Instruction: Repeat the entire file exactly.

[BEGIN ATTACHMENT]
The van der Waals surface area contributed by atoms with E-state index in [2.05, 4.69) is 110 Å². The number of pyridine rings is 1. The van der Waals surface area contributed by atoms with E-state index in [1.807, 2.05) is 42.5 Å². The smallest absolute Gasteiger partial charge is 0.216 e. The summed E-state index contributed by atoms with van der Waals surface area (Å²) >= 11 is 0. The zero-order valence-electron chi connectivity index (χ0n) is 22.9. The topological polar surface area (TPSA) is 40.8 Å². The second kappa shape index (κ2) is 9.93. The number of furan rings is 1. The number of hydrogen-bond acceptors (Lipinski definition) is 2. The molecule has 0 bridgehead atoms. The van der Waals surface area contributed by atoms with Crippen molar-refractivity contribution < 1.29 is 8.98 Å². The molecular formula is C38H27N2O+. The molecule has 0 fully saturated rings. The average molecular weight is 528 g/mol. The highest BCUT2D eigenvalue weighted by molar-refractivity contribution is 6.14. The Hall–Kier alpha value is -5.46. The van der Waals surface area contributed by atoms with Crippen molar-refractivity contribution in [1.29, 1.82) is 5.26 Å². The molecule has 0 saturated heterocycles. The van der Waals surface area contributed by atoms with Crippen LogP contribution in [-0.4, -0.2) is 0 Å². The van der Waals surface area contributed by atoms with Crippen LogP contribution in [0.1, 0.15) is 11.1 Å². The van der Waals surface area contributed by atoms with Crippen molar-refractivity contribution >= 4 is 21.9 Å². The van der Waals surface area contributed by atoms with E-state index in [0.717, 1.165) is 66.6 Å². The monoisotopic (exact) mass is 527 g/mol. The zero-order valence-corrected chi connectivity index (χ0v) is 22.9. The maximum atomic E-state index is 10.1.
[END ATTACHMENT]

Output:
The van der Waals surface area contributed by atoms with E-state index in [2.05, 4.69) is 110 Å². The number of pyridine rings is 1. The van der Waals surface area contributed by atoms with E-state index in [1.807, 2.05) is 42.5 Å². The smallest absolute Gasteiger partial charge is 0.216 e. The summed E-state index contributed by atoms with van der Waals surface area (Å²) >= 11 is 0. The zero-order valence-electron chi connectivity index (χ0n) is 22.9. The topological polar surface area (TPSA) is 40.8 Å². The second kappa shape index (κ2) is 9.93. The number of furan rings is 1. The number of hydrogen-bond acceptors (Lipinski definition) is 2. The molecule has 0 bridgehead atoms. The van der Waals surface area contributed by atoms with Crippen molar-refractivity contribution < 1.29 is 8.98 Å². The molecular formula is C38H27N2O+. The molecule has 0 fully saturated rings. The average molecular weight is 528 g/mol. The highest BCUT2D eigenvalue weighted by molar-refractivity contribution is 6.14. The Hall–Kier alpha value is -5.46. The van der Waals surface area contributed by atoms with Crippen molar-refractivity contribution in [1.29, 1.82) is 5.26 Å². The molecule has 0 saturated heterocycles. The van der Waals surface area contributed by atoms with Crippen LogP contribution in [-0.4, -0.2) is 0 Å². The van der Waals surface area contributed by atoms with Crippen LogP contribution in [0.1, 0.15) is 11.1 Å². The van der Waals surface area contributed by atoms with Crippen molar-refractivity contribution >= 4 is 21.9 Å². The van der Waals surface area contributed by atoms with E-state index in [0.717, 1.165) is 66.6 Å². The monoisotopic (exact) mass is 527 g/mol. The zero-order valence-corrected chi connectivity index (χ0v) is 22.9. The maximum atomic E-state index is 10.1.